Liked by 3 people

      • Appreciate the difference and its so frustrating that it’s not possible to test. All we can go on is a person’s known integrity for their account – but it does get very exciting when ‘anomalies’ happen to oneself.

        Also, discussed your point with Mekhi in Are We But A Brian? and referred to statistics of successfully activating prophecy/words of knowledge (ie. information), but which lack the empirical approach for scientific purposes.

        Liked by 1 person

      • OOps! Readers may have grinned at my earlier remark’s typo in the title of Mekhi’s post ‘Are We But A Brain?’ within the last word. Maybe my mistake’s a super-subconscious spark from real reality by alluding to ‘The Life of Brian’ – the comical film on Jesus Christ’s life. As our Maker has a sense of humour, I could answer ‘Are We A Brian?’ with ‘Yes’ as believers are ‘Brians’, ie, ‘in Christ’ as taught by those who knew him.

        AND if that’s so and He’s the one who also made/maintains the universe (Hebrews 1:3), then so too may we when we get into that reality.

        This may seem batty, if not complex – but I’m tending towards entertaining Rich Terrile’s remarks as stated at the end of the link you gave on Simulation theory

        Liked by 1 person

      • The Life of Brian is indeed a great film, I am glad you see the humour in it! And I would never worry about tending towards the batty, this is a safe haven for debating the weird, wonderful and batty!

        Liked by 1 person

      • Actually the latest indications are that the universe was made on a low budget by an inexperienced contractor which is why it’s so full of holes. I feel confident that when the repair crew finally comes by to bring it up to snuff we will see some decent improvements like chrome plated planets and a more convenient light speed so we can set up travel agents for affordable vacations to the nearest galaxies.

        Liked by 1 person

  3. interesting stuff. though your conclusion bothers me (& i don’t mean to sound like a silly troll): i may have misunderstood, but you seem to imply an end stop point at which everything is figured out. do you think that is the purpose of science? if so, why does that appeal to you?

    Liked by 1 person

    • Not at all like a silly troll – an interesting question which in part I had perhaps not given much thought but the implication is there which has certainly got me thinking! So I would say, my overall view on the purpose of science is to observe, understand and and explain as much as we can about the universe around us on the most fundamental level possible. The next question that naturally arises to your comments is do I think there is an end point in this? It seems that putting aside paradigm shifts, progress happens in smaller and smaller increments as time goes on – does this tend to infinity or does it tend to a limit. My inclination tells me that it tends to a limit – however I think the human race are unlikely to ever hit this limit. In addition I think there are phases – one must first understand before they can use. There may come a point where we understand a large percentage of what the universe has offered up – who knows, but at this point there will most certainly be plenty we can do to manipulate and use these things to our advantage. The helicopter was theoretically conceived long before it was used. There may well come a day where the chase takes a turn from finding out the rules, towards playing the game to our advantage. Thank you for reading – very interesting comment.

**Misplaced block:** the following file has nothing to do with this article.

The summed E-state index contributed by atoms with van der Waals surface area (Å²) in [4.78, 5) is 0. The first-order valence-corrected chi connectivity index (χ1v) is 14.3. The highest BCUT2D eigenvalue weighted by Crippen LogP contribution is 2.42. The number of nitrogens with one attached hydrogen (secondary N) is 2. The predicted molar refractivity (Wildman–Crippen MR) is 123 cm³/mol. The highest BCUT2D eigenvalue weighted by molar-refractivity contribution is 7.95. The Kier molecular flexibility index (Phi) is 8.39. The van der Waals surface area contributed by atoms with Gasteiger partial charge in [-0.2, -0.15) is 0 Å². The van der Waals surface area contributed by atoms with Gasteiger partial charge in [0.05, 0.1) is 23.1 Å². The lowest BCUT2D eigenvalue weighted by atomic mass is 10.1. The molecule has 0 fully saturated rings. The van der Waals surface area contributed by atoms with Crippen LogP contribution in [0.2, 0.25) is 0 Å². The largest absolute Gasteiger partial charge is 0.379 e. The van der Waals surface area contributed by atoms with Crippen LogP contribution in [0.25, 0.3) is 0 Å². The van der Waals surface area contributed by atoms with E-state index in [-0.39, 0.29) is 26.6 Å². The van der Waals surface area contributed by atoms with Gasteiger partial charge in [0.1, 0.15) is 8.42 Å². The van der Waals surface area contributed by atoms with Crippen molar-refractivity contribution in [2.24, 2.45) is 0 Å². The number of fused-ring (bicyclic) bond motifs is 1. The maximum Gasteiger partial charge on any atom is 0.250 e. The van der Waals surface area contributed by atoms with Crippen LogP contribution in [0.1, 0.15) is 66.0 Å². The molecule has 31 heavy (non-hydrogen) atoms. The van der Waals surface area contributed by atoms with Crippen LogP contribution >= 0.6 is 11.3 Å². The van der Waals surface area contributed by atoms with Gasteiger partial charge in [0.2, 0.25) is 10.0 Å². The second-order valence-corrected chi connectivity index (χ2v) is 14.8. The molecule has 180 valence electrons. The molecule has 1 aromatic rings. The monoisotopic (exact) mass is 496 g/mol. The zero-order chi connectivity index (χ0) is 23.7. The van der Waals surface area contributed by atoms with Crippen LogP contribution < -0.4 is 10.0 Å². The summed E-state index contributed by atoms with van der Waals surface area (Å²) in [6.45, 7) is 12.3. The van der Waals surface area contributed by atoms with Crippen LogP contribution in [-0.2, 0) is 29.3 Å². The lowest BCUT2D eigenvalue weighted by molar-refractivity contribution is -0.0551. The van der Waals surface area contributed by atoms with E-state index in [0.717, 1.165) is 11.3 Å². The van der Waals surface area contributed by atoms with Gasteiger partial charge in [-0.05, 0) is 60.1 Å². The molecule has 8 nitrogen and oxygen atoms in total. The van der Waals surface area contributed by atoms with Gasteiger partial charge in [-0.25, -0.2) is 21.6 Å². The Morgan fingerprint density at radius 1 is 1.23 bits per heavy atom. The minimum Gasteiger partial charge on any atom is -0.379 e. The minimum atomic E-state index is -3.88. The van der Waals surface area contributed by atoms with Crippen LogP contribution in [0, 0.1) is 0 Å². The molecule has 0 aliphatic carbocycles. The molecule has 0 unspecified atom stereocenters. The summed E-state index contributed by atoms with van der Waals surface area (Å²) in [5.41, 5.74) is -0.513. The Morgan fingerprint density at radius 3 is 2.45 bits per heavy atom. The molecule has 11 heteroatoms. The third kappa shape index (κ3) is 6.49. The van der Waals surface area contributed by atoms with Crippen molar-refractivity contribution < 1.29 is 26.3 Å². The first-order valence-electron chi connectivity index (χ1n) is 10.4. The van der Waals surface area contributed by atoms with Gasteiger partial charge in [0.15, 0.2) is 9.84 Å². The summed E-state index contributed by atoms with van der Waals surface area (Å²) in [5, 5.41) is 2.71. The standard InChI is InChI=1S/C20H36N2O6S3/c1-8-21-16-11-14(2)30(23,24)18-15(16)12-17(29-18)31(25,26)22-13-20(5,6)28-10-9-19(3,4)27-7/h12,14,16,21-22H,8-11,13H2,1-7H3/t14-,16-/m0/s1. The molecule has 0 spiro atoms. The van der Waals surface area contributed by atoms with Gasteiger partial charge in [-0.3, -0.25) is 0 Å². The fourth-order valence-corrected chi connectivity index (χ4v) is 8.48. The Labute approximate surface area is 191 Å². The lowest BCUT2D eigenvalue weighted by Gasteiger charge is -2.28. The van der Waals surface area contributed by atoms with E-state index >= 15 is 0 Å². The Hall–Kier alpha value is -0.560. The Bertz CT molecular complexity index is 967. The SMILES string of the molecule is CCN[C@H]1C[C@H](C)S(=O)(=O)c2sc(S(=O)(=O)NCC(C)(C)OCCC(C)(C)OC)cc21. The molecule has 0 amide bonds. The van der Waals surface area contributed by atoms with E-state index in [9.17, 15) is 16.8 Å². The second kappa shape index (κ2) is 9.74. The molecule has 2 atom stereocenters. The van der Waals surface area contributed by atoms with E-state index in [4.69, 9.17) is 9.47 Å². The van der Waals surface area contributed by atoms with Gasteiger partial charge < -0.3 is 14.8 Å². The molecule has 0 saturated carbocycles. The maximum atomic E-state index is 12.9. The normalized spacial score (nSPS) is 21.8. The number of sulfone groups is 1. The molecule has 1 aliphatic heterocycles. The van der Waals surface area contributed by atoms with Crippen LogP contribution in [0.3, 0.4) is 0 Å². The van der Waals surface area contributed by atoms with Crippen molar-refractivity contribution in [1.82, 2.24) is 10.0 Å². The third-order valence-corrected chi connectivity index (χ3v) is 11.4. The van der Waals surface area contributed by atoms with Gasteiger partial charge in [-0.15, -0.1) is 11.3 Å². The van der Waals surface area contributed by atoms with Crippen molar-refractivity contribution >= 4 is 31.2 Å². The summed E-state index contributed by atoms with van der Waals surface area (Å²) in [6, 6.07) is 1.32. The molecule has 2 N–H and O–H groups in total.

Liked by 3 people

      • what is the point in learning about the universe though? where does it get us? the Upanishads taught me more about the universe than any science: that it is simply there & does nothing to solve the problems here. not in so many words of course. the Rig Veda is a humble admission of ultimately not knowing. i am no Hindu, but it made me think: what use is it to know the infinitesimal or the hyper-destructive? it seems to lead to people like Elon Musk (idiot that man is) to dreams of leaving earth rather than solving it. it averts our gaze from the tangible. people are more interested in their video games being more realistic than experiencing their world. this concerns me.

        Liked by 1 person

      • I think the answer to where it gets us, and the most exciting part about it is truthfully no-body knows. There is one truth with regard to reality but there isn’t a human alive who knows what it is. Now you raise some interesting points – how do we weigh up the costs of our advancements? We have a whole host of benefits we can list out that computers have given us, but as you rightfully point out there are those who seem to spend more of their life inside a computer game, which is concerning to me too. It seems it is virtually impossible to have anything in this world without someone using it badly to the detriment of others – this has happened for a very long time, it is nothing new from peeing upstream to polluting the planet! Whilst we need to do everything we can to limit these negative effects, we just have to ultimately decide is the benefit of progress worth the negative costs. I believe it is, but can accept why others may think it is not.

        Liked by 1 person

      • One point that occurred to me recently is that human imagination strangely configures, to an extent, the real future. The gadgets and even massive social technological changes were long ago portrayed in imaginative fiction and many of the films and stories I saw illustrated the technological realities we see all around us now. This might be an indication that some of us can grasp the future or on the other hand it might show that human minds think along parallel lines and even scientific theories of workable reality conform to the limitations of the human nervous system. Thus a meeting with an extraterrestrial alien mind of scientific maturity might present such a different way to understand things that no human mind could encompass it.